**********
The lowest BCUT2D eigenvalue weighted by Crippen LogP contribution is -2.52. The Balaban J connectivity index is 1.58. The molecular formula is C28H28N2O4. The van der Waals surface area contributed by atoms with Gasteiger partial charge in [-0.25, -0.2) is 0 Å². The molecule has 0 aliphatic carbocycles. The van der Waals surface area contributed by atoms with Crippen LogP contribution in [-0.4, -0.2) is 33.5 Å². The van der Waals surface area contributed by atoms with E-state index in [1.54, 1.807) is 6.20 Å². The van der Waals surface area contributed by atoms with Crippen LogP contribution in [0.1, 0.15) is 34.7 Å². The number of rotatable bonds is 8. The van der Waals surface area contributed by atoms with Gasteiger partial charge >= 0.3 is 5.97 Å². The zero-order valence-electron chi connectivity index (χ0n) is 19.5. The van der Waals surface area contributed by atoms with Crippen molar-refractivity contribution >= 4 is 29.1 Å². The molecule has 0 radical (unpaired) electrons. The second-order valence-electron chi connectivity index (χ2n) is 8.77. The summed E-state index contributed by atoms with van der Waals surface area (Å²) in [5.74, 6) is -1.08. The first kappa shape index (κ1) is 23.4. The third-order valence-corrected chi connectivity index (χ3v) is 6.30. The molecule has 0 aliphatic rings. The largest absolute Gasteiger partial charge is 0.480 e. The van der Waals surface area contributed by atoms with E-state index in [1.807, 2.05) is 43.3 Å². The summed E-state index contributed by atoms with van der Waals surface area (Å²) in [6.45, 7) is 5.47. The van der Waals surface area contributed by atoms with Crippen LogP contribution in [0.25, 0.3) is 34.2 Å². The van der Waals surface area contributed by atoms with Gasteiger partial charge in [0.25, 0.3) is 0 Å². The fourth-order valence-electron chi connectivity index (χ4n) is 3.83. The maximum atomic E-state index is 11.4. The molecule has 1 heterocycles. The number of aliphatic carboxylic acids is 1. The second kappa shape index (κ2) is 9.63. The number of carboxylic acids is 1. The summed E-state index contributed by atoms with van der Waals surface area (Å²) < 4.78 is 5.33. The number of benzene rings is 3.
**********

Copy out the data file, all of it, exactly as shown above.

The lowest BCUT2D eigenvalue weighted by Crippen LogP contribution is -2.52. The Balaban J connectivity index is 1.58. The molecular formula is C28H28N2O4. The van der Waals surface area contributed by atoms with Gasteiger partial charge in [-0.25, -0.2) is 0 Å². The molecule has 0 aliphatic carbocycles. The van der Waals surface area contributed by atoms with Crippen LogP contribution in [-0.4, -0.2) is 33.5 Å². The van der Waals surface area contributed by atoms with E-state index in [1.54, 1.807) is 6.20 Å². The van der Waals surface area contributed by atoms with Crippen LogP contribution in [0.1, 0.15) is 34.7 Å². The number of rotatable bonds is 8. The van der Waals surface area contributed by atoms with Gasteiger partial charge >= 0.3 is 5.97 Å². The zero-order valence-electron chi connectivity index (χ0n) is 19.5. The van der Waals surface area contributed by atoms with Crippen molar-refractivity contribution >= 4 is 29.1 Å². The molecule has 0 radical (unpaired) electrons. The second-order valence-electron chi connectivity index (χ2n) is 8.77. The summed E-state index contributed by atoms with van der Waals surface area (Å²) in [5.74, 6) is -1.08. The first kappa shape index (κ1) is 23.4. The third-order valence-corrected chi connectivity index (χ3v) is 6.30. The molecule has 0 aliphatic rings. The largest absolute Gasteiger partial charge is 0.480 e. The van der Waals surface area contributed by atoms with E-state index in [1.807, 2.05) is 43.3 Å². The summed E-state index contributed by atoms with van der Waals surface area (Å²) in [6.45, 7) is 5.47. The van der Waals surface area contributed by atoms with Crippen LogP contribution in [0.25, 0.3) is 34.2 Å². The van der Waals surface area contributed by atoms with Gasteiger partial charge in [0.25, 0.3) is 0 Å². The fourth-order valence-electron chi connectivity index (χ4n) is 3.83. The maximum atomic E-state index is 11.4. The molecule has 1 heterocycles. The number of aliphatic carboxylic acids is 1. The second kappa shape index (κ2) is 9.63. The number of carboxylic acids is 1. The summed E-state index contributed by atoms with van der Waals surface area (Å²) < 4.78 is 5.33. The number of benzene rings is 3.